Last review, I was pretty hard on Christopher Sebela’s premiere issue of Demonic, but looking back on it, I still feel it was warranted criticism – the first book went back to common tropes again and again as its main character, NY cop Scott Graves, murdered bad guys in order to save himself and his family from a life of hell at the hands of the demon Aeshma. Demonic #2 returns with the same format, but this issue at least adds a bit of life to the story with Scott accepting his plight while attempting to avoid detection from the police, with one detective seemingly familiar with the demonic infestation plaguing him. Can Sebela avoid the problems of his initial issue, or will Demonic fall into the flames once again?
The answer to that question is, unfortunately, somewhere between the two spectra. Demonic #2 is certainly a better issue of this series, but it’s still problematically derivative to the point where it’s difficult to get invested in the storyline. Everything so far has played out exactly as Sebela has set up from the outset, with Graves eventually falling in line with Aeshma’s demands. In this issue, the plot moves forward in an expected manner without much fanfare or surprise, and for the most part Demonic #2 is a level-headed approach to the story that doesn’t generate much excitement.
That means that this issue amps up some of the murders as Graves, donning his cape and claws, heads out to the streets to murder bad people in order to fill up Aeshma’s soul quota. This is aided by Niko Walter and Dan Brown’s artwork, which is part of the reason why I’m still reading – their character designs are great and the violent scenes are done well but sparingly, along with good stylistic choices. The problem with Demonic #2‘s inclusion of Graves coming up with a “menu” for Aeshma is that, so far, Sebela hasn’t given the reader any inclination of how many souls Aeshma will need or what Grave’s endgame will be. Right now, the book is too open-ended to generate suspense, and Aeshma’s dialogue often shows how unfocused the storyline is right now. In this issue, she even threatens that if Scott dies, she’ll ride him through Hell and back into a new body. That lessens the stakes – except if you’re rooting for Graves’ family, I guess – and promises a never-ending story of Graves killing people and evading the police until he’s finally caught or murdered.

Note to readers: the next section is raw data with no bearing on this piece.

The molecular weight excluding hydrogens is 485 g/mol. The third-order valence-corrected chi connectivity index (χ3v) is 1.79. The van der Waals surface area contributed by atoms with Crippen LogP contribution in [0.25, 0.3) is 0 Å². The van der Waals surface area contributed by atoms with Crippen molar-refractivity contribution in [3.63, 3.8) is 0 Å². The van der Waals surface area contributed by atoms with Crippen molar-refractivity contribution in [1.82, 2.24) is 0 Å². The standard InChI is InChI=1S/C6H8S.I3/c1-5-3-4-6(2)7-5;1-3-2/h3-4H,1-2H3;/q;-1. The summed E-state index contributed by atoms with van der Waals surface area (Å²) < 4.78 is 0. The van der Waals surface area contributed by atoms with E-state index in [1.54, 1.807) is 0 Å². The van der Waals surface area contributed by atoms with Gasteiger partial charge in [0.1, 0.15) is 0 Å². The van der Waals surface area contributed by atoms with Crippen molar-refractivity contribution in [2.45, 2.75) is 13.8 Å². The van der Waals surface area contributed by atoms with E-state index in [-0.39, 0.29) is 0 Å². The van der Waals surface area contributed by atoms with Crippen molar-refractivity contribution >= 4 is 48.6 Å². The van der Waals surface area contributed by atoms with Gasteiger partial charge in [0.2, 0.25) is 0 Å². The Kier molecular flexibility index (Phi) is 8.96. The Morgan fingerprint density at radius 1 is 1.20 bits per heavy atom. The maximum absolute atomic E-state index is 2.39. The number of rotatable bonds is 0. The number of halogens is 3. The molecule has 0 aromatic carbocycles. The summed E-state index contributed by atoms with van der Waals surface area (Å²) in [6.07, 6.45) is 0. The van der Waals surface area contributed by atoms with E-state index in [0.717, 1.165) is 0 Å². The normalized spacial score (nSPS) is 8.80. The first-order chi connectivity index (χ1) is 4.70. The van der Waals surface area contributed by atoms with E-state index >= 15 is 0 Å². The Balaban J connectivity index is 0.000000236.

Speaking of, one of Demonic #2‘s more promising moments involves the addition of Detective Hendricks to the police force working on Graves’ murders. He seems to know a lot more about demons and “vehicles” like Graves than Sebela’s letting on yet, and while the series has been lacking any destination for the journey, it feels like Demonic #2 is at least cementing a direction. Perhaps Graves’ demonic infestation is just the beginning; it would be interesting to see Sebela add more characters in Graves’ predicament.
Demonic #2 isn’t groundbreaking for this series, but Sebela’s making some progress with the story. However, it’s questionable whether readers will feel invested enough to continue on this hellish path, since the plot is both slow and familiar. Sebela needs to infuse some more stakes into the series, because right now there’s just not enough suspense.
Demonic #2 adds a new character with some secrets, but not much more
While Demonic isn't necessarily a bad series, thus far Christopher Sebela hasn't done much to add tension to his main character's demonic infestation. Things are looking up at the end of issue 2, so there's still hope that the series can come back from Hell's precipice.
Reader Rating0 Votes
Still some great artwork from Niko Walter and Dan Brown
Addition of Detective Hendricks adds new direction to storyline